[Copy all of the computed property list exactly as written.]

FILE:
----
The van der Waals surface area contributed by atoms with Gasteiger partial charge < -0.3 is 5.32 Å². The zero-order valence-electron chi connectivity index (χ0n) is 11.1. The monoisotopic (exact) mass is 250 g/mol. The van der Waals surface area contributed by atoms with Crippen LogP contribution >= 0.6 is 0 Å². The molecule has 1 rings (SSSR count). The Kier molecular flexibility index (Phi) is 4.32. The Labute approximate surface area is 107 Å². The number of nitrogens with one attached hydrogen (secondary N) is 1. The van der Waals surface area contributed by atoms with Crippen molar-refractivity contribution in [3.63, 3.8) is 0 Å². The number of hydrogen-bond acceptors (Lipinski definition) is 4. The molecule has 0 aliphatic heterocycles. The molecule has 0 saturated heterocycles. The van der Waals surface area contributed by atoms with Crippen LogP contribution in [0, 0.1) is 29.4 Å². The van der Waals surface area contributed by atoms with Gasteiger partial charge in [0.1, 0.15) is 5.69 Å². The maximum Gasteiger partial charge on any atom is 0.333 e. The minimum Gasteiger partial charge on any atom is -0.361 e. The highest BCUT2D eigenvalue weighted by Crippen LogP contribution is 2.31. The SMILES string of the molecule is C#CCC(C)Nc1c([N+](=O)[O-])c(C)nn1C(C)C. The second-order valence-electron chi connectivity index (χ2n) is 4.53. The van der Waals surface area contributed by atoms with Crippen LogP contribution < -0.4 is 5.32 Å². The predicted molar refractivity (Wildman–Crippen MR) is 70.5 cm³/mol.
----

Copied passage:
The van der Waals surface area contributed by atoms with Gasteiger partial charge < -0.3 is 5.32 Å². The zero-order valence-electron chi connectivity index (χ0n) is 11.1. The monoisotopic (exact) mass is 250 g/mol. The van der Waals surface area contributed by atoms with Crippen LogP contribution >= 0.6 is 0 Å². The molecule has 1 rings (SSSR count). The Kier molecular flexibility index (Phi) is 4.32. The Labute approximate surface area is 107 Å². The number of nitrogens with one attached hydrogen (secondary N) is 1. The van der Waals surface area contributed by atoms with Crippen molar-refractivity contribution in [3.63, 3.8) is 0 Å². The number of hydrogen-bond acceptors (Lipinski definition) is 4. The molecule has 0 aliphatic heterocycles. The molecule has 0 saturated heterocycles. The van der Waals surface area contributed by atoms with Crippen LogP contribution in [0, 0.1) is 29.4 Å². The van der Waals surface area contributed by atoms with Gasteiger partial charge in [0.1, 0.15) is 5.69 Å². The maximum Gasteiger partial charge on any atom is 0.333 e. The minimum Gasteiger partial charge on any atom is -0.361 e. The highest BCUT2D eigenvalue weighted by Crippen LogP contribution is 2.31. The SMILES string of the molecule is C#CCC(C)Nc1c([N+](=O)[O-])c(C)nn1C(C)C. The second-order valence-electron chi connectivity index (χ2n) is 4.53. The van der Waals surface area contributed by atoms with Crippen LogP contribution < -0.4 is 5.32 Å². The predicted molar refractivity (Wildman–Crippen MR) is 70.5 cm³/mol.